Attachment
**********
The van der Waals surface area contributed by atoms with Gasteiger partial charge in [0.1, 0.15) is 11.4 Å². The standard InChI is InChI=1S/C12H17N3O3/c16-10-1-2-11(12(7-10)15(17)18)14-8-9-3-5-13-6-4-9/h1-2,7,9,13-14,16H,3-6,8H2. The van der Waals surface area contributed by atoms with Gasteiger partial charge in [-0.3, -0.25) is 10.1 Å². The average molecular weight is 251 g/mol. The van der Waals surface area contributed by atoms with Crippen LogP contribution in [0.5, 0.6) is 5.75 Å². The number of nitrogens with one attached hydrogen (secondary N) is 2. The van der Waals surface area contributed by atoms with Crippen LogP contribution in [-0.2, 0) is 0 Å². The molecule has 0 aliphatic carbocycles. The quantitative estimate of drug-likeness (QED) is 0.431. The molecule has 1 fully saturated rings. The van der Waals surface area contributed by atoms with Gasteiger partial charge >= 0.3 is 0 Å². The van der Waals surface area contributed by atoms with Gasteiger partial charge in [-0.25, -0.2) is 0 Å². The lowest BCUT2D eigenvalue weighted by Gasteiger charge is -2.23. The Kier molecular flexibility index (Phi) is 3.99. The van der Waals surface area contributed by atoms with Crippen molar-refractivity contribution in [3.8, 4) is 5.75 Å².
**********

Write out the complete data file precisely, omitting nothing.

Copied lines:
The van der Waals surface area contributed by atoms with Gasteiger partial charge in [0.1, 0.15) is 11.4 Å². The standard InChI is InChI=1S/C12H17N3O3/c16-10-1-2-11(12(7-10)15(17)18)14-8-9-3-5-13-6-4-9/h1-2,7,9,13-14,16H,3-6,8H2. The van der Waals surface area contributed by atoms with Gasteiger partial charge in [-0.3, -0.25) is 10.1 Å². The average molecular weight is 251 g/mol. The van der Waals surface area contributed by atoms with Crippen LogP contribution in [0.5, 0.6) is 5.75 Å². The number of nitrogens with one attached hydrogen (secondary N) is 2. The van der Waals surface area contributed by atoms with Crippen LogP contribution in [-0.2, 0) is 0 Å². The molecule has 0 aliphatic carbocycles. The quantitative estimate of drug-likeness (QED) is 0.431. The molecule has 1 fully saturated rings. The van der Waals surface area contributed by atoms with Gasteiger partial charge >= 0.3 is 0 Å². The van der Waals surface area contributed by atoms with Gasteiger partial charge in [-0.25, -0.2) is 0 Å². The lowest BCUT2D eigenvalue weighted by Gasteiger charge is -2.23. The Kier molecular flexibility index (Phi) is 3.99. The van der Waals surface area contributed by atoms with Crippen molar-refractivity contribution in [3.8, 4) is 5.75 Å².